By Travis Gettys
NEWPORT - One year after tapping its first keg of beer, Hofbrauhaus has shown that - as the song says - if you roll out the barrel, people will have barrels of fun.
Among the first-anniversary celebrants Friday are (clockwise from lower left) Tina Newberry, Gerri Davis, Barbara Dozier, Stephanie Splete and Sue Cline. Splete is director of sales at Hofbrauhaus. The other women work for the Northern Kentucky Convention and Visitors Bureau. The German beer hall has served 400,000 guests since it opened.
The Cincinnati Enquirer/PATRICK REDDY
"I was down here last Saturday, and it was packed," said Joe Plattner of Villa Hills. "We need more places like this on both sides of the river."
Brewmaster Markus Lohner poured the 500,000th liter of Newport-brewed Hofbrauhaus beer Friday to celebrate the authentic German beer hall's first anniversary.
"We've had about 400,000 guests, which means they're all drinking more than one liter," said developer Eric Haas of Fort Thomas.
Plattner, who visits two or three times a week, said he's glad Hofbrauhaus decided to locate in Newport, rather than Cincinnati, which also vied for the beer hall.
"This is the perfect place for this," he said, gesturing toward the view of Cincinnati's skyline.
Plattner brought a friend, Paul Weinacht of San Francisco, to see the first authentic Hofbrauhaus in the United States.
"The first thing in my mind when I think of Kentucky is probably not a German beer house," Weinacht said. "(But) coming inside and seeing all the tables, it looks pretty authentic."
The half-million-liter mark is about 100,000 more than was expected, Lohner said, adding that Hofbrauhaus Newport is one of the top three pub brewers in the nation.
"I don't think there's anywhere in the States selling so much beer with so few seats," said Lohner, a transplanted German who lives in Fort Thomas.
First-year success for the 750-seat beer hall has spurred expanded brewing facilities, said developer Nick Ellison of Fort Thomas, and additional service facilities are under construction in the outdoor beer garden.
"We've expanded our brewing capacity so we don't run out of beer this summer," he said.
Hofbrauhaus has helped draw visitors to other attractions, such as Newport On The Levee and Newport Aquarium, said City Manager Phil Ciafardini.
"You get people from the region who may not otherwise come to Newport," Ciafardini said.
"People will go to Hofbrauhaus and then go other places - if not that time, then come back the next time," he said.
Greg Wessels of Anderson Township said he rarely came to Newport before Hofbrauhaus opened, but now he visits three or four times a week for a beer and to see a movie at Newport on the Levee.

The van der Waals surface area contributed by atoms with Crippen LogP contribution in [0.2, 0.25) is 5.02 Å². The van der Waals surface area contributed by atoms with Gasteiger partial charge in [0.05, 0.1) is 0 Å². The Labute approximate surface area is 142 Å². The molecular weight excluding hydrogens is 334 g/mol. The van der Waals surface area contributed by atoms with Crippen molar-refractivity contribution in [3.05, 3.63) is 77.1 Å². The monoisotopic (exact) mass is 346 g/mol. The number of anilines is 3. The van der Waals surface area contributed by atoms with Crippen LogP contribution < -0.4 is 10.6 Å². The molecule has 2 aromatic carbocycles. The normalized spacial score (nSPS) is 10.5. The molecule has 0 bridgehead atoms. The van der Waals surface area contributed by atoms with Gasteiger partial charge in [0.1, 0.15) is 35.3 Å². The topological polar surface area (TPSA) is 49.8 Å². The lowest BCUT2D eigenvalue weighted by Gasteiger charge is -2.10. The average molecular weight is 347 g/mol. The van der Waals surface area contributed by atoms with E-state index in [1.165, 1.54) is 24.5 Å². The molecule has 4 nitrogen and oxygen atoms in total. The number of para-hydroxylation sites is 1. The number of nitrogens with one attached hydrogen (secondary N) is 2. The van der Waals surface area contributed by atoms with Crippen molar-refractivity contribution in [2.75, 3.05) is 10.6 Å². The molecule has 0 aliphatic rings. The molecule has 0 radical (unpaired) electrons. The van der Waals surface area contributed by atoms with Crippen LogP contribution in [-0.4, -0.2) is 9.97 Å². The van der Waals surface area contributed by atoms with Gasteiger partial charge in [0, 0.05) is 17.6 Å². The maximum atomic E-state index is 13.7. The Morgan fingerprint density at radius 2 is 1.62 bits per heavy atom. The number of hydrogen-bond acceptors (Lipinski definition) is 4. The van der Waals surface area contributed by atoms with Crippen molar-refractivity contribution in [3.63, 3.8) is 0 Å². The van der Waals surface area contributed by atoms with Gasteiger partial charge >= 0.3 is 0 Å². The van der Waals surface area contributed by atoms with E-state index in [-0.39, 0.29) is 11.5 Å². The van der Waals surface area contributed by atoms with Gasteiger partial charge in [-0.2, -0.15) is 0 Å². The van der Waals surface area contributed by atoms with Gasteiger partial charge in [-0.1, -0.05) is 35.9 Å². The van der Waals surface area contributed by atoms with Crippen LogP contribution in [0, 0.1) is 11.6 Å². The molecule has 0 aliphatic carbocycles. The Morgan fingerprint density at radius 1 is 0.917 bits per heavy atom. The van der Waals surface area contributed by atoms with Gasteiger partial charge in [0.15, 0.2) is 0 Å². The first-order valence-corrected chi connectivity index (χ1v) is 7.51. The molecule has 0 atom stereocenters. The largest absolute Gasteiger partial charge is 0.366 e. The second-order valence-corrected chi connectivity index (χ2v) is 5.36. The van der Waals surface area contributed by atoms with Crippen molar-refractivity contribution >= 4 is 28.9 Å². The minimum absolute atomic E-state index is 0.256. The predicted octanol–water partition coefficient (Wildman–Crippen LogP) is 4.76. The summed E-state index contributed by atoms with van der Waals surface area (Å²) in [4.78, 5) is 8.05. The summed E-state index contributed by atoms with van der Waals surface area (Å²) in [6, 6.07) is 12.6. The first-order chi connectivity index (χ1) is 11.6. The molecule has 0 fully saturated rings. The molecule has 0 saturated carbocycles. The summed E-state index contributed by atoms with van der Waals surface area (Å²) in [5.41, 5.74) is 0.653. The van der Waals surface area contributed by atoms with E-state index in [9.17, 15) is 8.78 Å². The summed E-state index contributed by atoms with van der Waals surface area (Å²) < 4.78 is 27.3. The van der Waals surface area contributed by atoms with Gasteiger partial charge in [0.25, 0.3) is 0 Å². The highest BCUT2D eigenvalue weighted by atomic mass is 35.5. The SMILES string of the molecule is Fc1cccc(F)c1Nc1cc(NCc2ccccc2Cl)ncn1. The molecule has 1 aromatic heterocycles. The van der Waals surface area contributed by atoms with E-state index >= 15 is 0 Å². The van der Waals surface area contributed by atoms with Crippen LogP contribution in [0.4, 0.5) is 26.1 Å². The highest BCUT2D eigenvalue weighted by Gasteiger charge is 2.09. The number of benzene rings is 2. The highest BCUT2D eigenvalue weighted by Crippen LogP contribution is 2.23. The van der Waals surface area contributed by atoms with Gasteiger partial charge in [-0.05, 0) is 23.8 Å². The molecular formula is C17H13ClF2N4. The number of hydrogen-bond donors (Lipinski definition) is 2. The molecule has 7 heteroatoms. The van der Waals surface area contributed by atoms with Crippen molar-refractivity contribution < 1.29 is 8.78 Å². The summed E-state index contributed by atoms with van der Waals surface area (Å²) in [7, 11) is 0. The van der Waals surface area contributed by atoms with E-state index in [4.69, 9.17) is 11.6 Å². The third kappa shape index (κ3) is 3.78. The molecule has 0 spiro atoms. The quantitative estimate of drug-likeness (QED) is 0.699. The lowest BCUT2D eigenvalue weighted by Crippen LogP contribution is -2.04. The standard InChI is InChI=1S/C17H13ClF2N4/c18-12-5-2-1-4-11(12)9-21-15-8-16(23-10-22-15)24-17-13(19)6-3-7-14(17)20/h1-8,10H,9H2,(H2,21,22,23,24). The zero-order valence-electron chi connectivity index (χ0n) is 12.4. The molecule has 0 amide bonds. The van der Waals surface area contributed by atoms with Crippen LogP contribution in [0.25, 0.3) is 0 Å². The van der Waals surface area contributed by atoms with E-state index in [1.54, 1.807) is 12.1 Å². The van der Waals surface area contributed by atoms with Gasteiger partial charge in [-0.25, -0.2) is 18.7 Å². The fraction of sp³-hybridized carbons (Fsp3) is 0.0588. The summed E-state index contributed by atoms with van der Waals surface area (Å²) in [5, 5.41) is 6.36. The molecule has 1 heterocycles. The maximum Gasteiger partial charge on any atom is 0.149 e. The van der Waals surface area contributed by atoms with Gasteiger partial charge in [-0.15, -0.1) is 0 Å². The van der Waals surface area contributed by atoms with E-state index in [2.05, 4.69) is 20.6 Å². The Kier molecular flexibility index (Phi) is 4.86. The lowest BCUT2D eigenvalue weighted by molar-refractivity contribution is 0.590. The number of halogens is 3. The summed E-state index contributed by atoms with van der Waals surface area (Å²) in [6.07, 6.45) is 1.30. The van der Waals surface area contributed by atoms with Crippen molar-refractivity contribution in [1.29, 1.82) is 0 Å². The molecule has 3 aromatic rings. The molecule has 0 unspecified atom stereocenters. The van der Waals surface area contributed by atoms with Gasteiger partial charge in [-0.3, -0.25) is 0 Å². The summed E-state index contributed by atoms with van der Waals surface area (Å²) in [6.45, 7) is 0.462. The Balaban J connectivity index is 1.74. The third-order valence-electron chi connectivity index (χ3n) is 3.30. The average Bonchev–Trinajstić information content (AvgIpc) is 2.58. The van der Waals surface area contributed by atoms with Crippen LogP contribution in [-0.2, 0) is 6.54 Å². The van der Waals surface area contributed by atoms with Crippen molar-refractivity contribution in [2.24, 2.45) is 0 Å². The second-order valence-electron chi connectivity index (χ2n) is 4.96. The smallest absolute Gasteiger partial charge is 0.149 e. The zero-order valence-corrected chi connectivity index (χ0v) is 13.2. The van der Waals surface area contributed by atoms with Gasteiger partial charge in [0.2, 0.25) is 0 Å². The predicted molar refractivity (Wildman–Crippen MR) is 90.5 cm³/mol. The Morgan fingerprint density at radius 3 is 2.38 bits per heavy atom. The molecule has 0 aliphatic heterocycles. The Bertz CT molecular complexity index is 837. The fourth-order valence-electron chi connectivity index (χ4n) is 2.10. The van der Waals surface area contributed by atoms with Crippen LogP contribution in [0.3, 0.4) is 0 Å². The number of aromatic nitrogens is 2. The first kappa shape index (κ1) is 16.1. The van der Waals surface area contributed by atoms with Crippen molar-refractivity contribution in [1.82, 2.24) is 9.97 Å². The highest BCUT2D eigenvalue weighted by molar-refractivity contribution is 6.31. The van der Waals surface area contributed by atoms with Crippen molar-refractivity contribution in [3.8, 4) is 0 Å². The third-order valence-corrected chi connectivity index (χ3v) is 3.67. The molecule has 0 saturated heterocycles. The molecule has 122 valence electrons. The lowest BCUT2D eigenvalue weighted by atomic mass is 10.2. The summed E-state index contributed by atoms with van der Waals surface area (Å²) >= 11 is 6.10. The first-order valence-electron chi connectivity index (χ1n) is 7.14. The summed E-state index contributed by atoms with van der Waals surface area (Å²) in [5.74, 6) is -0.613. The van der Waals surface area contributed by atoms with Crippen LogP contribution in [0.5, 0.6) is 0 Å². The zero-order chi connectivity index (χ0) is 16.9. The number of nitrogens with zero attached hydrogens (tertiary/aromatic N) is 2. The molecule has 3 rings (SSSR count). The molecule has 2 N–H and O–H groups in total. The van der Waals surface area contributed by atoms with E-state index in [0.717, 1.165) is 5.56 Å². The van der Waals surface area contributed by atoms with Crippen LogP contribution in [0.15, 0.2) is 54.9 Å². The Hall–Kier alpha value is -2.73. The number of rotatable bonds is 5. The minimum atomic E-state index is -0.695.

"You can do a lot down here," he said. "It's really diverse. Sometimes after a ball game, I'll come over here for a liter of beer."
Kentucky lawmakers granted all three destinations on Newport's riverfront a tourism tax credit, allowing developers to recoup 25 percent of their building costs through sales tax rebates.
Those anchors have encouraged development in other areas of the city, Ciafardini said, citing Washington Platform at 921 Monmouth St. and UpStarCrow, a jazz and blues dinner club that will open later this year across Third Street from Newport on the Levee.
"I think that says a lot about what's going on," Ciafardini said.
A hotel and office project, tied to the Newport on the Levee tax credit, is also planned for an empty lot across Third Street from Hofbrauhaus, Ciafardini said.
"That's something we'd like to see get started by the end of the year," he said.
Economic impact has been felt as far away as Elsmere, where German Cuisine Butcher Shop provides all the meats and sausages for Hofbrauhaus Newport.
"Business has picked up, recognition has picked up and, of course, finances have picked up," said Karen Koeppe, co-owner of the shop.
"When people eat at Hofbrauhaus and they realize we are the providers of the food, they come to our store so they can serve the same thing at their family gatherings," she said.
The next Hofbrauhaus will open next spring in Pittsburgh, Ellison said, and he and Haas will travel this week to develop plans for one in another city, which Ellison declined to identify.
"This is an excellent concept, and we're obviously happy with the results," Ellison said.
Wessels said Hofbrauhaus Newport compares favorably to the original in Munich, with one difference.
"I think it's kind of calm compared to the one over there," he said. "The Germans can really drink and party."
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